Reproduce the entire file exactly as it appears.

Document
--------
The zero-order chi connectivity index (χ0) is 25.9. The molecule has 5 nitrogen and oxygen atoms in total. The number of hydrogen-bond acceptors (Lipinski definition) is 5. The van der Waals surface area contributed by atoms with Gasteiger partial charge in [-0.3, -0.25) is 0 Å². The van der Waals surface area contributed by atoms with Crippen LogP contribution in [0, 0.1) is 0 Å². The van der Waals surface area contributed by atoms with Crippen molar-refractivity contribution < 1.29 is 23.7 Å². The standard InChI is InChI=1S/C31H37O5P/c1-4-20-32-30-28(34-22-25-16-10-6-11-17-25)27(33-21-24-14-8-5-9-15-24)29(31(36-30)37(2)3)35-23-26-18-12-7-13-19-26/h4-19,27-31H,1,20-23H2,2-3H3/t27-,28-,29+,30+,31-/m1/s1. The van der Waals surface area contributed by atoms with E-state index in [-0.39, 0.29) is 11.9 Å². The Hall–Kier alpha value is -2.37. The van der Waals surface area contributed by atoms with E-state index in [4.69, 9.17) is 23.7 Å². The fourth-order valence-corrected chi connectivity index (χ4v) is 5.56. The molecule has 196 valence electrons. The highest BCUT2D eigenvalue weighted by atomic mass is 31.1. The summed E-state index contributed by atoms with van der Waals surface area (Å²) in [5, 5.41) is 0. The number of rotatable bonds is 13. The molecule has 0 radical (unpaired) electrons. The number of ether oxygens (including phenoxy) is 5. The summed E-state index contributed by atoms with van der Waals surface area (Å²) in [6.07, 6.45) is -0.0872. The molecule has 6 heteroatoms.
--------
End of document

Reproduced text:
The zero-order chi connectivity index (χ0) is 25.9. The molecule has 5 nitrogen and oxygen atoms in total. The number of hydrogen-bond acceptors (Lipinski definition) is 5. The van der Waals surface area contributed by atoms with Gasteiger partial charge in [-0.3, -0.25) is 0 Å². The van der Waals surface area contributed by atoms with Crippen LogP contribution in [0, 0.1) is 0 Å². The van der Waals surface area contributed by atoms with Crippen molar-refractivity contribution < 1.29 is 23.7 Å². The standard InChI is InChI=1S/C31H37O5P/c1-4-20-32-30-28(34-22-25-16-10-6-11-17-25)27(33-21-24-14-8-5-9-15-24)29(31(36-30)37(2)3)35-23-26-18-12-7-13-19-26/h4-19,27-31H,1,20-23H2,2-3H3/t27-,28-,29+,30+,31-/m1/s1. The van der Waals surface area contributed by atoms with E-state index in [-0.39, 0.29) is 11.9 Å². The Hall–Kier alpha value is -2.37. The van der Waals surface area contributed by atoms with E-state index in [4.69, 9.17) is 23.7 Å². The fourth-order valence-corrected chi connectivity index (χ4v) is 5.56. The molecule has 196 valence electrons. The highest BCUT2D eigenvalue weighted by atomic mass is 31.1. The summed E-state index contributed by atoms with van der Waals surface area (Å²) in [5, 5.41) is 0. The number of rotatable bonds is 13. The molecule has 0 radical (unpaired) electrons. The number of ether oxygens (including phenoxy) is 5. The summed E-state index contributed by atoms with van der Waals surface area (Å²) in [6.07, 6.45) is -0.0872. The molecule has 6 heteroatoms.